The overall package is good, but as with many thin and light systems you'll have to forgo an integrated optical drive. Dell also limits memory expansion to a single DDR3 SO-DIMM slot, with 1GB of RAM soldered onto the motherboard, so the upgrade from 3GB to 5GB RAM will cost a painful $275. Personally, I'd also like to see another option for color: white; all the others are either too garish (a yellowish "spring green" or "plum purple" -- yuck!), and the black chassis picks up fingerprints like a police detective canvassing a crime scene. The big selling point is of course size; starting at 4.3 pounds and with a relatively small 14.0" chassis, this is a laptop designed to be carried around rather than left on your desk. Perhaps the most interesting aspect is that Dell uses NVIDIA's nForce 730i chipset, which means you can get a Core 2 Duo processor and integrated graphics that don't suck.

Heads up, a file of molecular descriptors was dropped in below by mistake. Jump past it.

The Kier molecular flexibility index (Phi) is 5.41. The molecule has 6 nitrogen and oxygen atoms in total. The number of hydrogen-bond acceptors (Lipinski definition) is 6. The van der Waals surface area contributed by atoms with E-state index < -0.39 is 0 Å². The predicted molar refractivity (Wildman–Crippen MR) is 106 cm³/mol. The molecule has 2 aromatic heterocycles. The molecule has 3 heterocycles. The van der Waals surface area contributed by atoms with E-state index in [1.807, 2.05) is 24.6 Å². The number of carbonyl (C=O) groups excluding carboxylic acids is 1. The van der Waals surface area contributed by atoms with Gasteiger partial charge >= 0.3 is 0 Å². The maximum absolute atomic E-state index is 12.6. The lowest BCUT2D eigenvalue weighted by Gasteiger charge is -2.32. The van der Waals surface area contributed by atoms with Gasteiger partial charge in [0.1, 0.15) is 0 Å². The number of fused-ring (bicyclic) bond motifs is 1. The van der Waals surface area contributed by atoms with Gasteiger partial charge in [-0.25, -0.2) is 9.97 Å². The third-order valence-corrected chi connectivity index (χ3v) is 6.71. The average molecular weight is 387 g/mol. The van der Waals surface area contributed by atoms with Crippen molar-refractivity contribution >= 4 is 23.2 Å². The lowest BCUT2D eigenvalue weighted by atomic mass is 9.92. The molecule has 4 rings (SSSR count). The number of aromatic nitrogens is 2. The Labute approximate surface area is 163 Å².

One of the interesting points of comparison is going to be Apple's standard MacBook. The 13.3" LCD is slightly smaller but the MacBook weighs 4.7 pounds making it slightly heavier. It also includes an optical drive and two SO-DIMM slots. Both use the GeForce 9400M/nForce 730i chipset. Apple lists the battery life for the MacBook as "up to 7 hours" while Dell claims up to 6.5 hours with the 8-cell battery upgrade. If Dell can deliver, we'll have a real contender for battery life compared to MacBooks using similar components.

Dell Studio 14z Overview


View All Comments

  • GeorgeH - Tuesday, October 20, 2009 - link

    That was an excellent review, thanks. The commentary on each section was just enough to highlight important takeaways and asides without a lot of fluff.

    The only other (very minor) thing that I would have mentioned is that the external DVD burner (slim, eSATA, USB powered) from Dell is a $90 option or about $50-60 for a decentish USB unit from online retailers.